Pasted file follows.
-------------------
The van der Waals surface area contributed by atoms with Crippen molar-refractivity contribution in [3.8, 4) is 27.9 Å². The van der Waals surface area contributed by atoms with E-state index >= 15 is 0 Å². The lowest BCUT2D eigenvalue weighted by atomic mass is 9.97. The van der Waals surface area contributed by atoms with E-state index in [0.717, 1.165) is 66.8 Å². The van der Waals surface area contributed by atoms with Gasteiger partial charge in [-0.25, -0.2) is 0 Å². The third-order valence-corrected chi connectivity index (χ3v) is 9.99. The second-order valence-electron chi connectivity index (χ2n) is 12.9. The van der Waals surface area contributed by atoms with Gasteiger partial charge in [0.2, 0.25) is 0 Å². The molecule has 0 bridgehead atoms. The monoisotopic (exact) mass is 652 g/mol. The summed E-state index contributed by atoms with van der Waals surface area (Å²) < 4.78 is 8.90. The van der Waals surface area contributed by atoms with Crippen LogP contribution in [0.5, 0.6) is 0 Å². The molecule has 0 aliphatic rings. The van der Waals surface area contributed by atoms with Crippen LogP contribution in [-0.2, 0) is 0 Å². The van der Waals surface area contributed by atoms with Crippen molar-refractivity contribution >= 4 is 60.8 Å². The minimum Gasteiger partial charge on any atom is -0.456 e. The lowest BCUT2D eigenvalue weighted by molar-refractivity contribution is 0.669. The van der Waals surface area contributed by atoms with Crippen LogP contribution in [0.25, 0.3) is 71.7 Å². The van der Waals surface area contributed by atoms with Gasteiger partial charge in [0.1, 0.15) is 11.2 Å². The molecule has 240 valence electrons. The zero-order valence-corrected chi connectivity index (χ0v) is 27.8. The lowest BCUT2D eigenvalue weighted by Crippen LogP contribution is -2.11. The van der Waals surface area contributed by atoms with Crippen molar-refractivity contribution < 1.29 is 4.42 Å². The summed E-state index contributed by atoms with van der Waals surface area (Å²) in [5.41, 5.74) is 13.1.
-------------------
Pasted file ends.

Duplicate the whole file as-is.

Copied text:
The van der Waals surface area contributed by atoms with Crippen molar-refractivity contribution in [3.8, 4) is 27.9 Å². The van der Waals surface area contributed by atoms with E-state index >= 15 is 0 Å². The lowest BCUT2D eigenvalue weighted by atomic mass is 9.97. The van der Waals surface area contributed by atoms with E-state index in [0.717, 1.165) is 66.8 Å². The van der Waals surface area contributed by atoms with Gasteiger partial charge in [-0.25, -0.2) is 0 Å². The third-order valence-corrected chi connectivity index (χ3v) is 9.99. The second-order valence-electron chi connectivity index (χ2n) is 12.9. The van der Waals surface area contributed by atoms with Gasteiger partial charge in [0.2, 0.25) is 0 Å². The molecule has 0 bridgehead atoms. The monoisotopic (exact) mass is 652 g/mol. The summed E-state index contributed by atoms with van der Waals surface area (Å²) < 4.78 is 8.90. The van der Waals surface area contributed by atoms with Crippen LogP contribution in [0.5, 0.6) is 0 Å². The molecule has 0 aliphatic rings. The van der Waals surface area contributed by atoms with Crippen LogP contribution in [-0.2, 0) is 0 Å². The van der Waals surface area contributed by atoms with Crippen molar-refractivity contribution >= 4 is 60.8 Å². The minimum Gasteiger partial charge on any atom is -0.456 e. The lowest BCUT2D eigenvalue weighted by molar-refractivity contribution is 0.669. The van der Waals surface area contributed by atoms with Crippen LogP contribution in [0.25, 0.3) is 71.7 Å². The van der Waals surface area contributed by atoms with Gasteiger partial charge in [0.1, 0.15) is 11.2 Å². The molecule has 240 valence electrons. The zero-order valence-corrected chi connectivity index (χ0v) is 27.8. The lowest BCUT2D eigenvalue weighted by Crippen LogP contribution is -2.11. The van der Waals surface area contributed by atoms with Crippen molar-refractivity contribution < 1.29 is 4.42 Å². The summed E-state index contributed by atoms with van der Waals surface area (Å²) in [5.41, 5.74) is 13.1.